• Joseph Lowe landed on Omaha Beach and scaled the cliffs at Pointe du Hoc on D-Day. He repeated the climb for the cameras 17 years later as a serving member of the 505th Airborne Battle Group who provided US Army extras.
  • Former President Dwight D. Eisenhower was considered for the role of himself in the film, and he indicated his willingness. However, it was decided that makeup artists couldn't make him appear young enough to play his World War II self. The role of Gen. Eisenhower went to Henry Grace, a set decorator with no acting experience but who had been in the film industry since the mid-1930s. He was a dead ringer for the younger Eisenhower, though his voice differed.
  • The film marked the last film appearance of Sean Connery before he was cast in the role of James Bond. Gert Fröbe (Sgt. Kaffeekanne) and Curd Jürgens (Gen. Günther Blumentritt) later played Bond villains Auric Goldfinger (Goldfinger (1964)) and Karl Stromberg (The Spy Who Loved Me) respectively. Connery played Maj. Gen. Roy Urquhart in the 1977 film A Bridge Too Far, which was also based on a book by Cornelius Ryan. Likewise, Wolfgang Preiss played Maj. Gen. Max Pemsel in The Longest Day and Field Marshal Gerd von Rundstedt in A Bridge Too Far.
  • Mel Ferrer was originally signed to play the role of Gen. James M. Gavin but withdrew due to a scheduling conflict.[10]
  • According to the 2001 documentary Cleopatra: The Film That Changed Hollywood, Richard Burton and Roddy McDowall were so bored having not been used for several weeks while filming in Rome that they phoned Zanuck begging to do "anything" on his film. They flew themselves to the location and each did a day's filming for their cameos for free.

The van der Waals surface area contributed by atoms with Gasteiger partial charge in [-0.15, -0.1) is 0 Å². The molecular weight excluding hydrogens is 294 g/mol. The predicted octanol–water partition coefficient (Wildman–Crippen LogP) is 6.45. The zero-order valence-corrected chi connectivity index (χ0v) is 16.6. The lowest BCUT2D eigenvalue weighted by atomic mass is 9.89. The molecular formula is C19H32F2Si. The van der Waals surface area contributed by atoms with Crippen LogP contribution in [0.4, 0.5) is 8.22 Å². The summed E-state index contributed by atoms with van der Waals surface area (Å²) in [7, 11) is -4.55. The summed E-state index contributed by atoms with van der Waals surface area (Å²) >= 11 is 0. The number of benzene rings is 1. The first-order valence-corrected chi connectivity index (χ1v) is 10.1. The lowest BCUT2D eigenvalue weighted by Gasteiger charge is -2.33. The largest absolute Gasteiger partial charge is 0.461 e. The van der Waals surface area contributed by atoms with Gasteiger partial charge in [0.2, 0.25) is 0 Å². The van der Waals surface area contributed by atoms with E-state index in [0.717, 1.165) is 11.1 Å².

Release[edit]

The film premiered in France on September 25, 1962, followed by the United States on October 4 and 23 for the United Kingdom. Because Fox was suffering with the financial losses of Cleopatra, the studio intended that The Longest Day should have a wide release to reap quick profits. Zanuck forced them to do a proper Roadshow theatrical release, even threatening to sell distribution to Warner Bros. if Fox had refused to do so.[15] The Longest Day eventually became the box office hit Fox needed, with $30 million in worldwide rentals on a $7.5 million budget.[1]

There were special-release showings of the film in several United States cities. Participants in D-Day were invited to see the film with their fellow soldiers—in Cleveland, Ohio, this took place at the Hippodrome Theater.[citation needed]

Uniquely for British- and American-produced WWII films of the time, all French and German characters speak in their own languages with subtitles in English. Another version, which was shot simultaneously, has all the actors speaking their lines in English (this version was used for the film's trailer, as all the Germans deliver their lines in English). However, this version saw limited use during the initial release. It was used more extensively during a late 1960s re-release of the film.[citation needed]